5,700-year-old whole genome extracted from the ancient chewing gum
A 5,700-year-old human genome and oral microbiome were extracted from the chewed pitch, an artifact other than bones during archaeological excavations at Syltholm, east of Rødbyhavn in southern Denmark.
A gummy substance made from the bark birch (Betula pendula) which was needed to be chewed into glue in the Palaeolithic times and also have been used as a remedy for toothache, as an antiseptic & as chewing gum at leisure.
Gas Chromatography-Mass Spectrometry (GC-MS) was used as the chemical analytic tool to prove that Betula pendula constituted most of the chewed pitch.
Many different bacterial species that are characteristic of an oral microbiome were extracted that were commercials & opportunistic microbes of the mouth and GIT such as Epstein-Barr Virus, Neisseria subflava, Rothia mucilaginosa & bacteriae of the red complex (Porphyromonas gingivalis, Tannerella forsythia, and Treponema denticola).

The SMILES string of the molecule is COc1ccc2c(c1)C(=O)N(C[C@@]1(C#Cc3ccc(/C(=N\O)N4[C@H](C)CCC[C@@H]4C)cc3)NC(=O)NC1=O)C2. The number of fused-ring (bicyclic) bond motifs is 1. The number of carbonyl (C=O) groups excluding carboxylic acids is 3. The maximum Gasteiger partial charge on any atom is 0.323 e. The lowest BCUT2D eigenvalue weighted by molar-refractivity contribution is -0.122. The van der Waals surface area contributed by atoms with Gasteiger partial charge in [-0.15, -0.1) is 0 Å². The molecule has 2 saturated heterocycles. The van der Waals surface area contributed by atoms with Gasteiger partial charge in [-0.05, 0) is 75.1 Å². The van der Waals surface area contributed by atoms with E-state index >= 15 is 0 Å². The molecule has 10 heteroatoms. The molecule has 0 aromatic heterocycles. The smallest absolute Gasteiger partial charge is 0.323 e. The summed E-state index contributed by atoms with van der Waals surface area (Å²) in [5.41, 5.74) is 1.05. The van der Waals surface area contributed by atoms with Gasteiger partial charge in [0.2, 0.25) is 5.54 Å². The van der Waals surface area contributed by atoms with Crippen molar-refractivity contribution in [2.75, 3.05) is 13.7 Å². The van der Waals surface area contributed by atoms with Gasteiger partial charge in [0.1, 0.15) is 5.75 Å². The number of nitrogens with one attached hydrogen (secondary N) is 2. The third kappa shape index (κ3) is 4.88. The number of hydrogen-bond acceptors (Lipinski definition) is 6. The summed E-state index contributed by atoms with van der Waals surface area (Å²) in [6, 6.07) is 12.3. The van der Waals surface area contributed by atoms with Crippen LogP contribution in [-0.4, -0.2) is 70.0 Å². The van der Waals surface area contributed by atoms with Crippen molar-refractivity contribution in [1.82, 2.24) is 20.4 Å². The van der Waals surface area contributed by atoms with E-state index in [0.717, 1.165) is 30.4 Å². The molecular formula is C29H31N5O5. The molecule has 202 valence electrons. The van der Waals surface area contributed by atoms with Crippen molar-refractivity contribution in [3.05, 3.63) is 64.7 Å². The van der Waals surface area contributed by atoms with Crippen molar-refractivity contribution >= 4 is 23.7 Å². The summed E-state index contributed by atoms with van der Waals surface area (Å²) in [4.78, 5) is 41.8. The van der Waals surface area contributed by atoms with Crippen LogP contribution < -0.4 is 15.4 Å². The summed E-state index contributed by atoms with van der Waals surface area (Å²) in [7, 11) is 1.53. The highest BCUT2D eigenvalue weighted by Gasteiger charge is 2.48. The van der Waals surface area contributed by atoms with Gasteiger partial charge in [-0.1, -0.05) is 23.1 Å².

Ancient human genomic information preserved provides the information on genetic ancestry, phenotype, health status, and even subsistence and the microbial genomic information provides information on the composition and the evolution of oral microbiome and important human pathogens.
Do you want to read more about this topic?
Jensen, T.Z.T., Niemann, J., Iversen, K.H. et al. A 5700-year-old human genome and the oral microbiome from chewed birch pitch. Nat Commun 10, 5520 (2019) doi:10.1038/s41467-019-13549-9, https://www.nature.com/articles/s41467-019-13549-9